What exactly is a Mormon cookbook? Yeah, we wondered, too. And so we requested a copy of The Essential Mormon Cookbook by Julie Badger Jensen, from the Deseret Book Company, a publisher in Salt Lake City (the book was originally published in 2004; the Kindle edition was released earlier this year). Turns out there are a lot of Mormon cookbooks out there, but we couldn't resist one that calls itself "essential." You know, being a Mitt Romney sort of campaign year and all.
The closest we could find to a definition of a Mormon cookbook is in Jensen's Introduction.
"Within the pages of this book, you will find a lifetime of treasured recipes," she says. "They range from pioneer family heirlooms to current favorites. The influence of diverse Mormon ancestral roots, of missions to intriguing foreign lands, and of generous neighbors of other faiths has added richness to this collection."
Funny, leave out a few descriptors (Mormon, missions), and it sounds pretty much like every home cook's journey, from the early days of family recipe box cooking to our more global Friday night supper vision today. Maybe the subtitle could serve as our stand-in definition? Even if not, it's pretty fantastic: Green Jell-O, Funeral Potatoes and Other Secret Combinations.
It turns out the "secret combinations" here are more in the everyday (old-school) recipe context. Think hash-brown quiche and waffles with strawberries for breakfast, basic quesadillas and Monte Cristo sandwiches, potato and chicken salads, summer salads made with lemon Jell-O and lemonade concentrate, and plenty of processed cheese ("cheese squares" are made from white bread, crusts removed, spread with Cheez Whiz and broiled). Actually, The Essential Mormon Cookbook is the sort of 1960s-style cooking that could be summed up with a loaf of white sandwich bread -- dark crusts removed, of course ("An electric knife works well," per the recipe headers). But hey, sometimes we can all use a little tea-sandwich recipe nostalgia.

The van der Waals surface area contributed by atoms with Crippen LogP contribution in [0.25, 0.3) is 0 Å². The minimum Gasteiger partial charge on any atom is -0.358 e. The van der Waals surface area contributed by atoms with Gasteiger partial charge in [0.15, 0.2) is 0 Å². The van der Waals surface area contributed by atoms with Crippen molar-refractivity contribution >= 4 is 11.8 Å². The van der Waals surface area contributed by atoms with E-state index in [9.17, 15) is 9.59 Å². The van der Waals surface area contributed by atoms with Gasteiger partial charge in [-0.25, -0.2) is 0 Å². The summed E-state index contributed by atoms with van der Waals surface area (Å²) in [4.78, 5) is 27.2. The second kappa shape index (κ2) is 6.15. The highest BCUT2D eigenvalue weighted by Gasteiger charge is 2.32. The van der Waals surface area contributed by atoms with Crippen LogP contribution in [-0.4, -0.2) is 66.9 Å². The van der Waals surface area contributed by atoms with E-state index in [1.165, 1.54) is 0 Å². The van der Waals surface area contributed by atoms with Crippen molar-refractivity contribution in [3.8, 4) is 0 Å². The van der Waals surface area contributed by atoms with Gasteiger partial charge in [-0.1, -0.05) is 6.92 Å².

In the copy of Our Best Bites: Mormon Moms in the Kitchen, a book published last year by two young moms and former BYU students, we didn't get much further on our Mormon cookbook definition quest. In the Introduction, authors Sara Wells and Kate Jones explain how they started a (very Ree Drummond-ish) food blog together, which led to this "Mormon moms" cookbook. Funny, that sounds pretty much like every blogger-turned cookbook author's story. And like The Essential Mormon Cookbook, you won't find any theology on these methodical, spiral-bound, simple oven-roasted broccoli pages. Maybe a Mormon cookbook is about the ingredients?
Wells and Jones often note that unlike their moms, they prefer real lime and lemon juice to the bottled versions and are fans of kosher salt and freshly ground black pepper, as most of us are these days. Yet there is still a noticeable overriding Mad Men theme in the simplistic recipes: Cream cheese-based dips for fresh fruit, salads like barbecue chicken Cobb and that ubiquitous 1990s-era "Asian cabbage" version, pretty basic breads and cakes (dinner rolls, flour tortillas, monkey bread and pound cake with the occasional garlic or cinnamon twist). Maybe that nostalgia side of things is the real Mormon recipe equation, as even the fresh young Mormon faces behind Our Best Bites use plenty of canned green chilies rather than the readily accessible, freshly roasted ones, and those store-bought mixes also make appearances here (their cornbread recipe calls for both yellow cake mix and Jiffy corn bread mix).
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As The New York Times recently reported, that nod to simple, dump-it-all-in 1950s and '60s cuisine perhaps has something to do with the pre-blog era of somewhat isolated Utah cooking culture. All well and good. But go back another generation to '20s and '30s-era everyday American family recipes, or even earlier, and that's a nostalgic stone ground cornmeal and fresh roasted chile pepper sort of Mormon cookbook -- or simply any cookbook -- that we would love to see.
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